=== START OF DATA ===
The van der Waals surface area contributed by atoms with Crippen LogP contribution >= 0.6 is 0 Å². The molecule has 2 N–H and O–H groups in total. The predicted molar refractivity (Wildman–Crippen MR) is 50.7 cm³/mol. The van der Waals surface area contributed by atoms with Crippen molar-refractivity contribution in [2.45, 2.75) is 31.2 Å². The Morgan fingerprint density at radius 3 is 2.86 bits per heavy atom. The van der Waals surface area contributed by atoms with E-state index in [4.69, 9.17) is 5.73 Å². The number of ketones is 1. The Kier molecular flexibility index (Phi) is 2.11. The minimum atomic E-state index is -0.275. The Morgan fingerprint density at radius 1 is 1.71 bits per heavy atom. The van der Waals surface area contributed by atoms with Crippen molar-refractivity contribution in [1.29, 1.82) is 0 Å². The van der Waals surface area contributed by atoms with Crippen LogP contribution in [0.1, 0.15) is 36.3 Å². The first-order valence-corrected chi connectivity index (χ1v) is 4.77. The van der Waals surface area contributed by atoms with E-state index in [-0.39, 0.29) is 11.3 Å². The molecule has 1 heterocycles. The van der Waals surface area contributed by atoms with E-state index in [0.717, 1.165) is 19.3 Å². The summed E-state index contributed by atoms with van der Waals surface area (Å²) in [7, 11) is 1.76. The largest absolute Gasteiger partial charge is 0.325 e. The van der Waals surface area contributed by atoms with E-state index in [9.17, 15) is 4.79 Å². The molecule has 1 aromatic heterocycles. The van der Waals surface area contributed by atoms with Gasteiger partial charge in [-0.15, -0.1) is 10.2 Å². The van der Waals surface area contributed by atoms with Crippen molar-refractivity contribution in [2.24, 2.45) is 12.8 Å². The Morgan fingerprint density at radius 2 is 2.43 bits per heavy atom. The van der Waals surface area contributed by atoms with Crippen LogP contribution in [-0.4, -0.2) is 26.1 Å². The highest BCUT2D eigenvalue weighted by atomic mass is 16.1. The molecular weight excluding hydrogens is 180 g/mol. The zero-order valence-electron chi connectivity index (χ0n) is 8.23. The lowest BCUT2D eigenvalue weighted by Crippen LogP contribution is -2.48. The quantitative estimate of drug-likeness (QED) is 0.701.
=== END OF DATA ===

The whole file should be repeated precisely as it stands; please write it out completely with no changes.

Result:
The van der Waals surface area contributed by atoms with Crippen LogP contribution >= 0.6 is 0 Å². The molecule has 2 N–H and O–H groups in total. The predicted molar refractivity (Wildman–Crippen MR) is 50.7 cm³/mol. The van der Waals surface area contributed by atoms with Crippen molar-refractivity contribution in [2.45, 2.75) is 31.2 Å². The Morgan fingerprint density at radius 3 is 2.86 bits per heavy atom. The van der Waals surface area contributed by atoms with E-state index in [4.69, 9.17) is 5.73 Å². The number of ketones is 1. The Kier molecular flexibility index (Phi) is 2.11. The minimum atomic E-state index is -0.275. The Morgan fingerprint density at radius 1 is 1.71 bits per heavy atom. The van der Waals surface area contributed by atoms with Crippen molar-refractivity contribution in [1.29, 1.82) is 0 Å². The van der Waals surface area contributed by atoms with Crippen LogP contribution in [0.1, 0.15) is 36.3 Å². The first-order valence-corrected chi connectivity index (χ1v) is 4.77. The van der Waals surface area contributed by atoms with E-state index in [-0.39, 0.29) is 11.3 Å². The molecule has 1 heterocycles. The van der Waals surface area contributed by atoms with E-state index in [0.717, 1.165) is 19.3 Å². The summed E-state index contributed by atoms with van der Waals surface area (Å²) in [7, 11) is 1.76. The largest absolute Gasteiger partial charge is 0.325 e. The van der Waals surface area contributed by atoms with E-state index in [9.17, 15) is 4.79 Å². The molecule has 1 aromatic heterocycles. The van der Waals surface area contributed by atoms with Gasteiger partial charge in [-0.15, -0.1) is 10.2 Å². The van der Waals surface area contributed by atoms with Crippen molar-refractivity contribution in [2.24, 2.45) is 12.8 Å². The Morgan fingerprint density at radius 2 is 2.43 bits per heavy atom. The van der Waals surface area contributed by atoms with Crippen LogP contribution in [-0.4, -0.2) is 26.1 Å². The highest BCUT2D eigenvalue weighted by atomic mass is 16.1. The molecular weight excluding hydrogens is 180 g/mol. The zero-order valence-electron chi connectivity index (χ0n) is 8.23. The lowest BCUT2D eigenvalue weighted by Crippen LogP contribution is -2.48. The quantitative estimate of drug-likeness (QED) is 0.701.